For first year renewals, we had 654 new customers in 2019, and 410 of those renewed their license in 2020, giving us a 62.69% license renewal rate.
As I mentioned in 2018, we activated EDD Recurring Payments in January of 2017 and opted all new customers in to automatic renewals by default. That’s the initial upward trend you see in the graph. The first year renewal rate settled at around 60% in 2018, and it’s stayed there since.
This year we can also take a look at customer retention by cohort.
The methodology here is similar, for example to get the retention rate for 2017 we’ll just check every customer who purchased in that year, and see how many of them still had an active license at the end of 2020.
(Shoutout to our new VlutrHF server for calculating all of this in one single 6.44 second query 🍻)
Pretty cool. Out of the 97 customers who signed up in 2015 (our first year), 13 of them still have an active license. Thanks guys! 🙏
#Black Friday – Cyber Monday
Like last year, we ran a Black Friday / Cyber Monday sale with 30% off all new licenses (excluding lifetime).
We only ever offer one discount per year so this tends to attract a fair bit of attention.
Last year went well so we stuck to the same playbook, running a “traditional” Friday to Monday sale. No giveaways, no Pre-Sale Sale, no fancy tricks.
Again the BFCM weekend was our strongest revenue window for 2020, with 142 new customers, and a total sales volume of $55,248 over the four day period.
That actually represents a 8% decrease in the number of new customers from BFCM 2019, even though revenue was up 31% (largely due to renewals from previous years).
We did not do any outreach this year to blogs or “roundup” lists, aside from our affiliate network. And honestly I wasn’t looking to significantly “out-do” the 2019 figures.
WP Fusion is a premium solution within a small niche, and we don’t really have any direct competitors in terms of functionality. An annual 30% off sale is a good opportunity to convert those “I’m not sure if I need this, but I’d like to try it out” customers, but we’re not trying to push the offer has hard as we might be if we were fighting for market share with a direct competitor.
#Misc. Revenue – Dunning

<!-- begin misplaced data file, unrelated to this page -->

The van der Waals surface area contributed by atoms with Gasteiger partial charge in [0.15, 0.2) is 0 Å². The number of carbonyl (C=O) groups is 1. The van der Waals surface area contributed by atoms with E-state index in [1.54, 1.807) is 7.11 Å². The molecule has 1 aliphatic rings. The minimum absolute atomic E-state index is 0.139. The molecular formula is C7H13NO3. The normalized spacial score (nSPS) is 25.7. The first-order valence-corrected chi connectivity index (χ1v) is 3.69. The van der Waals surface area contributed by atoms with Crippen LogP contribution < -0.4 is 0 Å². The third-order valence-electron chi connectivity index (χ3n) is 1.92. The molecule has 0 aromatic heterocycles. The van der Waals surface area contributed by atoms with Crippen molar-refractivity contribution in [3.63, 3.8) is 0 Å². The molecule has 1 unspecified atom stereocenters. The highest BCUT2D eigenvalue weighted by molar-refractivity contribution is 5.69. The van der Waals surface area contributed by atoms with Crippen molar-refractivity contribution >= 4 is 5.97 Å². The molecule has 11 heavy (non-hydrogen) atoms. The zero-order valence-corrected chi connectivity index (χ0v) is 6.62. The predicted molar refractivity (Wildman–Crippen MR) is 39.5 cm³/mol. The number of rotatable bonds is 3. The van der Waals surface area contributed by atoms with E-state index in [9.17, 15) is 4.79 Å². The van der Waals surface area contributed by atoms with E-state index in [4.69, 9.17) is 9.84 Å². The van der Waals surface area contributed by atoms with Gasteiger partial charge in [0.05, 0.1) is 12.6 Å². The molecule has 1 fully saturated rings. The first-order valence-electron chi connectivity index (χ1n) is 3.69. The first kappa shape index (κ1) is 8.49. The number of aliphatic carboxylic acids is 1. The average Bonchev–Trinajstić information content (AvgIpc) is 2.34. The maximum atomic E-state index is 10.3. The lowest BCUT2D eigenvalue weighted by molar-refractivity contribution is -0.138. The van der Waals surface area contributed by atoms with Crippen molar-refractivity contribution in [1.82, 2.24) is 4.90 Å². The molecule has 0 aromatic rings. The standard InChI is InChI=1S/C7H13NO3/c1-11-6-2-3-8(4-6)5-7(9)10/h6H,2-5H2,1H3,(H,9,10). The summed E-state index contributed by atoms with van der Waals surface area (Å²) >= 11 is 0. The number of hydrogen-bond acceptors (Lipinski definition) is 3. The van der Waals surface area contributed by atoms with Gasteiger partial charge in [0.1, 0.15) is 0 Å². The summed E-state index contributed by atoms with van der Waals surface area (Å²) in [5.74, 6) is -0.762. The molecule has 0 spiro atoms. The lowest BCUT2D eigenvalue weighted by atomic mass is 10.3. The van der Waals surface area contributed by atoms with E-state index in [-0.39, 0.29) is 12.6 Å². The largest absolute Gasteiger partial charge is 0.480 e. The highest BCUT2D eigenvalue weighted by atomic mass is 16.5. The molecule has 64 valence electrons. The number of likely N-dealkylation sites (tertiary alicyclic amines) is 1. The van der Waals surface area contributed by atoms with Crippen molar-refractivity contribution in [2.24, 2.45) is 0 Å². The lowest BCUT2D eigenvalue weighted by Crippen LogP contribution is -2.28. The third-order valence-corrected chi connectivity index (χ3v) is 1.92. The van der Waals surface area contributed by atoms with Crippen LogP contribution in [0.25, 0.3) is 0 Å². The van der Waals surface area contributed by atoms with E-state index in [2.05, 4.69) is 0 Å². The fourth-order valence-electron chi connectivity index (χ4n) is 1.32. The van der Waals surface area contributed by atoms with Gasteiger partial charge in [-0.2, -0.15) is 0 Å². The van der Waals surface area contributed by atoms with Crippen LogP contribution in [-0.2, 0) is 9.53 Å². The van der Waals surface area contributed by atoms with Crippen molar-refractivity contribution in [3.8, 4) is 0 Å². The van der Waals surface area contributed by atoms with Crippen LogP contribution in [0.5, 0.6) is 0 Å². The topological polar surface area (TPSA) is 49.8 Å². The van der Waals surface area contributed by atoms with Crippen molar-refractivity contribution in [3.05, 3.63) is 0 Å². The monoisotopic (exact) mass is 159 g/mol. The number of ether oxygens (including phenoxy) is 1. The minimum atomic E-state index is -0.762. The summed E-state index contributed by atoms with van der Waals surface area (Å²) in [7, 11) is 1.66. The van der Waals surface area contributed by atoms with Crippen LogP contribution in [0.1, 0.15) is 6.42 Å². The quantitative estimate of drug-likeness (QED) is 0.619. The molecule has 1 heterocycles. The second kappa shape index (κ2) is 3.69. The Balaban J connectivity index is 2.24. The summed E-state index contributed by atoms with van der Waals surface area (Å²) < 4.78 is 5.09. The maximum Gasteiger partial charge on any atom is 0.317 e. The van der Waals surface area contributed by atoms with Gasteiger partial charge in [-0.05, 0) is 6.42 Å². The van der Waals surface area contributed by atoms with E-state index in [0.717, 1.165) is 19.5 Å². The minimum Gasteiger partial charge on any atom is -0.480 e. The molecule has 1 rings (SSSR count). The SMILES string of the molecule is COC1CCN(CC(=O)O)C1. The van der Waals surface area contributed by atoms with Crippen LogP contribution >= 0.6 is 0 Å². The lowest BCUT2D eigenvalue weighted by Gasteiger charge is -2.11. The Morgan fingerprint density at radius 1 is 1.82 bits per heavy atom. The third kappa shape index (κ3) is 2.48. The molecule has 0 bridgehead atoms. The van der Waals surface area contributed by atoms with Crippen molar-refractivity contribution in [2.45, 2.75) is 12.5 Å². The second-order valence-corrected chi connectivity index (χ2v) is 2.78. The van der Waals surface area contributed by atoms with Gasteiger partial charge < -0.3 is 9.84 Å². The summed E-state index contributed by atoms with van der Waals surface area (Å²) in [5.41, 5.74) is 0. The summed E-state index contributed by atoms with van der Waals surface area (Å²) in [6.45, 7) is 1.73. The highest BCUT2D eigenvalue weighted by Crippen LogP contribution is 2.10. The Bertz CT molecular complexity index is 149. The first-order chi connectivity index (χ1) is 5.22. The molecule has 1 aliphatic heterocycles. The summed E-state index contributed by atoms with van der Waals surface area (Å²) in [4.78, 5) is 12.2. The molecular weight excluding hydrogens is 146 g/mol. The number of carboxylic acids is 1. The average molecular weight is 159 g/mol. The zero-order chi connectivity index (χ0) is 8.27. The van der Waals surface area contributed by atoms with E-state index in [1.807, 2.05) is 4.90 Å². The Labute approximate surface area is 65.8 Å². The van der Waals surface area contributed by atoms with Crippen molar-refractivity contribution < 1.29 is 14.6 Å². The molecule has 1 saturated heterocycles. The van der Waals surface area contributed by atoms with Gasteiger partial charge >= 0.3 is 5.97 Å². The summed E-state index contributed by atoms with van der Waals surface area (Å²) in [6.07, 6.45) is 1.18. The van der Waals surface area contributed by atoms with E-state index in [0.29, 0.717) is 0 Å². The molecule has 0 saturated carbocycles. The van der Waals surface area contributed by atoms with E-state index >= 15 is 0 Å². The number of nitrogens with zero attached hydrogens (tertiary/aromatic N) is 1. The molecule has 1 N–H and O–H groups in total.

We set up ChurnBuster in July, which does automatic card retries and reminders for skipped subscription payments with Stripe.
At $49 / month it’s definitely paid for itself. Super easy to set up, I have only good things to say about it 👍
Across email support (via HelpScout) and chat support (via Chatra) we had 5,440 support conversations this year, with 10,564 messages received.
That’s about a 50% increase increase in support volume over 2019.
To handle the increasing support load, some friends suggested I get in touch with Arron at LevelUp.support (WordPress plugin support specialists). We started talking around December of 2019, and by June of 2020 we were ready to start Ace Miranda from LevelUp on WP Fusion support.
WP Fusion is a particularly difficult plugin to provide support for because it’s an integration tool. Not only do you need to work through the usual troubleshooting steps in WordPress (caching, conflicts, etc.)— but you also need to be able to run tests in about 60 different plugins, and then on top of that know your way around Salesforce, Infusionsoft, Zoho, and other complex business CRMs.
There’s basically no way we could have written a manual that a support rep could follow that would cover any meaningful subset of the kinds of inquiries we receive, so it was always going to be a bit of a trial by fire situation— I’m delighted to report that Ace rose to the challenge, and has probably been the best thing to happen to this business thus far.
Averaged over the last three months, Ace has handled 59.5% of our incoming support inquiries. So even though support volume is up 50% over 2019, the time I’m having to spend on it has actually gone down. As we like to say, “Ace is on the case!”🕵️♂️
Thanks Ace! ♥️
We can look at a few more stats out of HelpScout.
The average response time to any support message was 2hrs and 18 minutes during our business hours (GMT+1), and the average time to send the first reply to a new ticket was 1hr and 56 mins.